They’re at it again: Students behaving badly at Sacred Heart University.
About 20 members of the North End Association in Bridgeport called a meeting with several Bridgeport City Council members to voice their complaints about the rowdy kids.
Grievances ran the gamut from all-night parties to unsafe driving, crowded parking, smashed mailboxes, drunken behavior, beer can and fast-food dumps on lawns and the customary urination in public.
Officials at SHU are trying to get the situation under control.
Sacred Heart University President John J. Petillo, Ph.D., said that in addition to the neighborhood patrols that SHU provides, this fall they will begin “a council of off-campus students as a means to educate them on the rights and responsibilities of living in this community and to encourage them to become more active citizens in the city of Bridgeport.”
According to Larry Wielk, SHU’s dean of students, the council will work with the university in response to neighborhood issues as well as represent the students.
“I get involved with neighbors in the North End, sorting out issues with Sacred Heart,” said Michelle Lyons, a Democratic member of the Bridgeport City Council representing District 134. “In this case, it was students not handling themselves in a professional manner. There are multiple parking issues, loud parties all night and vandalism. We are working with the new president, who is meeting with us more regularly than the old one. There were about 20 people at the meeting, and there would have been more but there was a zoning meeting going on at same time.”
The main college campus and some of the student housing is located in Fairfield, but many students also live in Bridgeport across upper Park Avenue in dorms and private rental housing.
In the past, police have considered setting up speed traps and drunk-driving checkpoints, but according to police, neither the Bridgeport nor the Fairfield departments were aware that residents were up in arms over the student problem this graduation season.
“This is the first I’ve heard about it,” said Detective Keith Bryant of the Bridgeport Police Department. “Nobody from the North End Association or City Council reached out to me.”
Fairfield police were left out of the loop as well.
“I haven’t seen anything in my reports about it,” said police Sgt. Suzanne Lussier. “I wonder who they are reporting this to because they are not reporting it to the police.”
Residents of the North End Association have regularly complained to university officials, hoping they would step up in the management of their students after hours.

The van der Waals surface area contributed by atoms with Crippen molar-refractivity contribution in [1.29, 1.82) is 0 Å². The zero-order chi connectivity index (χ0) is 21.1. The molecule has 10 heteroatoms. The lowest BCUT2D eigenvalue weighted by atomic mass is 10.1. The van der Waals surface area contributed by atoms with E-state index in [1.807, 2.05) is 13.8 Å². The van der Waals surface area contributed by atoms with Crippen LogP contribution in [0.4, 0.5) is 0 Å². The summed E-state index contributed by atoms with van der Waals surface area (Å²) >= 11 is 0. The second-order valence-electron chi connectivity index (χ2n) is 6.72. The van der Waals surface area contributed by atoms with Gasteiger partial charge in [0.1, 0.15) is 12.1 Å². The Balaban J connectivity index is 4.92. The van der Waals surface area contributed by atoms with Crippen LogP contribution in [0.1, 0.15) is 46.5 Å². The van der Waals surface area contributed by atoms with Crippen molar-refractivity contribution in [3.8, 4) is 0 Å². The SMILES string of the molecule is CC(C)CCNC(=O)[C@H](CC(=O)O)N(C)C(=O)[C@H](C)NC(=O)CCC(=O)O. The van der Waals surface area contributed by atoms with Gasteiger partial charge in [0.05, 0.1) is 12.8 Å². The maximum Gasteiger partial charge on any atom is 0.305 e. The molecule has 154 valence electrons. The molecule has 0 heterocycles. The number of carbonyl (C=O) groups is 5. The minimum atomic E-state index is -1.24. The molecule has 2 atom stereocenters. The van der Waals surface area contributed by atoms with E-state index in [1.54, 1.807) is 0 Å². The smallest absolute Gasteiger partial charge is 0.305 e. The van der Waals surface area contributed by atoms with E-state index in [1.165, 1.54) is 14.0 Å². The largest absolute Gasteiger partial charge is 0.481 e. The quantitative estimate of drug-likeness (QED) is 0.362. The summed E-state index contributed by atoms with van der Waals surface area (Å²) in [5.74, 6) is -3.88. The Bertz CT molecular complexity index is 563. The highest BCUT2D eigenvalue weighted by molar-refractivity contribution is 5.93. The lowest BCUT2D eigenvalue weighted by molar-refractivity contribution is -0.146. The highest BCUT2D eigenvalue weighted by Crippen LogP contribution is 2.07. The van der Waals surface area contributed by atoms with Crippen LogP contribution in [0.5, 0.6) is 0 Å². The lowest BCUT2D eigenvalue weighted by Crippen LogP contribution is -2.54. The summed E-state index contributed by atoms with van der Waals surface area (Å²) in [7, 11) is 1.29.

“While recognizing the many hours of community service SHU students provide each year in Bridgeport, we also recognize the very small minority of students who have behaved in an irresponsible manner,” said Petillo. “It is of paramount importance to Sacred Heart University that our students show respect for the neighborhood and community in which they live. It is also critical to us that our neighbors respect our students and their rights as citizens in this community.”
But North End residents don’t think that they are to blame.
“I heard there are, at times, loud parties in the (parking) lot late (at night) in both dorms, and off-campus students can be loud,” said Thomas Errichetti, head of North End Association. “Most of the problem is in rental housing on Old Town Road, Madison, Ekert and Park Avenue in Bridgeport. I thought we’d worked that out that Sacred Heart security would have guys in the lot at night instead of just inside. I followed up with the dean of students, but I’m still waiting. There is vandalism in the neighborhoods during these parties, but I don’t know about specific incidents. I’m trying to coordinate between the university and the 60 members in the neighborhood association.”
After one infamous Sept. 11 party, four students who hosted the soiree were ordered to perform 25 hours of community service in addition to being suspended from school for a week, prohibited from attending school activities for the remainder of the semester and put on probation for one year.
Some North End residents had wanted all 150 of the students involved to be arrested so that their parents would know what was going on.
“We have and will continue to work closely with individual neighbors, the North End Association, City Council and the Bridgeport Police Department to resolve problems,” said Petillo.
In the meantime, neighbors continue to grit their teeth and wait.